Harvard Courts Minority Students

When Lucerito L. Ortiz ’10 was in high school, she never believed attending Harvard was a remote possibility. “I applied as a dare,” she reminisces.

“It was like, ‘Yeah right, Harvard,’” she recounts, sitting at her desk in the admissions office of Harvard College.

Across the country, students who might be Harvard material in the eyes of the admissions office remain unaware that Harvard could be an option for them. Some believe the Ivy League is for the rich. Others have only seen students from their high schools go on to college in their home state. For many, the image they envision as the typical Harvard student does not look like them.

The admissions office has drastically cut back on its spending on recruiting in recent years. Officers no longer put on information sessions in high schools. Gone are the glossy viewbooks. But at least one goal has outweighed the office’s post-financial-crisis interest in saving money on recruiting.

The Office of Admissions still strives to ensure that when every talented high school student looks in the mirror, he or she sees a potential Harvard applicant.

Many students’ concerns about storied institutions like Harvard spring from anxieties or false impressions tied to race and ethnicity. To attract outstanding students from backgrounds that are underrepresented at Harvard, the College actively reaches out to minority students through the Undergraduate Minority Recruitment Program.

The effort, which has survived unscathed while many similar initiatives withered in the harsh financial climate of recent years, repays Harvard’s ongoing support with impressive results. Every year, according to Dean of Admissions and Financial Aid William R. Fitzsimmons ’67, the UMRP contacts 75 to 90 percent of the minority students who eventually end up at Harvard. The program enjoys a high success rate as it aims to convince students of color that they would indeed look right in crimson.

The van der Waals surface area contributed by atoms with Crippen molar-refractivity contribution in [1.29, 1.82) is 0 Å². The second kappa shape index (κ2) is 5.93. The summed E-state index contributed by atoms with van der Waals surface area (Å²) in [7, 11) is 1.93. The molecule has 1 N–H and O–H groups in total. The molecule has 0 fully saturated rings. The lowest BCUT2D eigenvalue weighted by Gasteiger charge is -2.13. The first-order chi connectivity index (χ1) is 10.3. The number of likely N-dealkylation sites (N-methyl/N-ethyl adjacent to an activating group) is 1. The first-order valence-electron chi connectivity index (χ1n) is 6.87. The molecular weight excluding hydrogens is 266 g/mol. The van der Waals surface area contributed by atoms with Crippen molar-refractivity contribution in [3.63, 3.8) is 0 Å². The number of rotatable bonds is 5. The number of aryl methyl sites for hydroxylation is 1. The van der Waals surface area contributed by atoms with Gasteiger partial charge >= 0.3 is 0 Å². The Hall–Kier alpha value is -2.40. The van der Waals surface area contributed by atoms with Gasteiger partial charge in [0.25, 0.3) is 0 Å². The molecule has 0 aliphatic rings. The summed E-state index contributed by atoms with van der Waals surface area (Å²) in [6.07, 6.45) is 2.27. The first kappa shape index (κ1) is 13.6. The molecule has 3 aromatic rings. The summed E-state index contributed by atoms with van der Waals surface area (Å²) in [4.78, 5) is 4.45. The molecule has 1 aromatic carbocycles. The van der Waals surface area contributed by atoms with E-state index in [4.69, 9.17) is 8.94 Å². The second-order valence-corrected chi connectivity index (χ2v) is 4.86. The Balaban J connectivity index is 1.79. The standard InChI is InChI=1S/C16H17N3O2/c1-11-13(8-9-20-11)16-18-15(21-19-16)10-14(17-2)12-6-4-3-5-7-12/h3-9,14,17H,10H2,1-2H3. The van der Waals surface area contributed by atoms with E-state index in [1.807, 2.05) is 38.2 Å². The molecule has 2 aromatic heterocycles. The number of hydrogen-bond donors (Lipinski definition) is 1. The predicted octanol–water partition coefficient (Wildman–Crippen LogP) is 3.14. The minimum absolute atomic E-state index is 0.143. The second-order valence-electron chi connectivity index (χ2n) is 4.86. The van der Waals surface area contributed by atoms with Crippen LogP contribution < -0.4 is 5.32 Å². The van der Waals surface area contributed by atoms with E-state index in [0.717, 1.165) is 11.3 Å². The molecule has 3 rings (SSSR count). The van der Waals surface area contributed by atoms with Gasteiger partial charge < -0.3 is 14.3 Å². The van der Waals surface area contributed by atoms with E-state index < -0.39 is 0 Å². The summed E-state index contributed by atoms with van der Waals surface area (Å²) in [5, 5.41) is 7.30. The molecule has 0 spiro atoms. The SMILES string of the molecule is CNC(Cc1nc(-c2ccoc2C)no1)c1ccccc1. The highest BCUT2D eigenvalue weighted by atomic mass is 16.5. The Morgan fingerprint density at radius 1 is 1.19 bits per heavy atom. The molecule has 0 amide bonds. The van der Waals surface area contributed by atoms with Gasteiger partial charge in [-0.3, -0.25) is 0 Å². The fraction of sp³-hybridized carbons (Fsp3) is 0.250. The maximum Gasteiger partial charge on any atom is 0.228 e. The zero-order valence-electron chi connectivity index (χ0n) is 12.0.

MINORITY REPORT

UMRP is staffed by a paid team of student coordinators who encourage minority students from across the nation to apply to Harvard.

The process starts in the summer, when the admissions office receives a list from the College Board of rising seniors who identified themselves as minority students on the PSAT and agreed to be contacted by colleges. UMRP employees send introductory emails to these students to pique their interest in applying to Harvard.

Ortiz, who is now the assistant director of UMRP, declined to state the scores these students must attain to receive an email from Harvard. “We tend to target students who we feel can fall in an academic range that would be feasible, that would make them feasible and competitive applicants for Harvard,” she said.

The admissions office sends another email to these students in the fall to remind them of the early action application deadline.

During the summer and fall, UMRP staffers often act as long-distance guidance counselors. High school students who have been targeted by minority recruits can call the office to ask for assistance with their application process.

“Their concerns are not very different from everyone else’s: concerns about transitioning, about community, about extracurriculars, academic transitions, all those things,” Ortiz said.

But having a dedicated phone line for responding to those questions is helpful for the students on UMRP’s list. “The program’s purpose is to act as a support network for students who may not find these resources or this information elsewhere,” Ortiz said.

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